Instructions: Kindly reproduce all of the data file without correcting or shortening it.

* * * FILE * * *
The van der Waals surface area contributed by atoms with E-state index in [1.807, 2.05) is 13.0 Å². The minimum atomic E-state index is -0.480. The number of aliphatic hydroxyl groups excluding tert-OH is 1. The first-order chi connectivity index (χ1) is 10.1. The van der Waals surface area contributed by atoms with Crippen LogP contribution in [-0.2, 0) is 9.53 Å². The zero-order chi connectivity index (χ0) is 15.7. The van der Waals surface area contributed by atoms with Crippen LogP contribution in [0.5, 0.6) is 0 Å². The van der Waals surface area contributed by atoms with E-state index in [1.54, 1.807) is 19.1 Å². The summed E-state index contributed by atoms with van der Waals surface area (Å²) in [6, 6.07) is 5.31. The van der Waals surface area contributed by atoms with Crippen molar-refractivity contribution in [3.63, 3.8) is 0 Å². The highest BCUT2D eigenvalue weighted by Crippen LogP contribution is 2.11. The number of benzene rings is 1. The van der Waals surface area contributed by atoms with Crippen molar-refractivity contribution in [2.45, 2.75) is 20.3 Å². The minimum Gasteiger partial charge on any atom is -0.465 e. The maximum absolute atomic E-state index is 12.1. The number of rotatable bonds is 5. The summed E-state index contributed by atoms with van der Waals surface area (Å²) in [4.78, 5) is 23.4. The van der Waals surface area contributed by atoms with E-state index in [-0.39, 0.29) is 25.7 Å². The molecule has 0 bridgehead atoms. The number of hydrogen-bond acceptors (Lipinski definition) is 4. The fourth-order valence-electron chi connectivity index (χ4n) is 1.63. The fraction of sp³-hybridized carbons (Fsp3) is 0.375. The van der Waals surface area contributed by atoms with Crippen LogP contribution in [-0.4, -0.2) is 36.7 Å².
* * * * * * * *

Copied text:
The van der Waals surface area contributed by atoms with E-state index in [1.807, 2.05) is 13.0 Å². The minimum atomic E-state index is -0.480. The number of aliphatic hydroxyl groups excluding tert-OH is 1. The first-order chi connectivity index (χ1) is 10.1. The van der Waals surface area contributed by atoms with Crippen LogP contribution in [-0.2, 0) is 9.53 Å². The zero-order chi connectivity index (χ0) is 15.7. The van der Waals surface area contributed by atoms with Crippen LogP contribution in [0.5, 0.6) is 0 Å². The van der Waals surface area contributed by atoms with E-state index in [1.54, 1.807) is 19.1 Å². The summed E-state index contributed by atoms with van der Waals surface area (Å²) in [6, 6.07) is 5.31. The van der Waals surface area contributed by atoms with Crippen molar-refractivity contribution in [3.63, 3.8) is 0 Å². The highest BCUT2D eigenvalue weighted by Crippen LogP contribution is 2.11. The number of benzene rings is 1. The van der Waals surface area contributed by atoms with Crippen molar-refractivity contribution in [2.45, 2.75) is 20.3 Å². The minimum Gasteiger partial charge on any atom is -0.465 e. The maximum absolute atomic E-state index is 12.1. The number of rotatable bonds is 5. The summed E-state index contributed by atoms with van der Waals surface area (Å²) in [4.78, 5) is 23.4. The van der Waals surface area contributed by atoms with E-state index in [-0.39, 0.29) is 25.7 Å². The molecule has 0 bridgehead atoms. The number of hydrogen-bond acceptors (Lipinski definition) is 4. The fourth-order valence-electron chi connectivity index (χ4n) is 1.63. The fraction of sp³-hybridized carbons (Fsp3) is 0.375. The van der Waals surface area contributed by atoms with Crippen LogP contribution in [-0.4, -0.2) is 36.7 Å².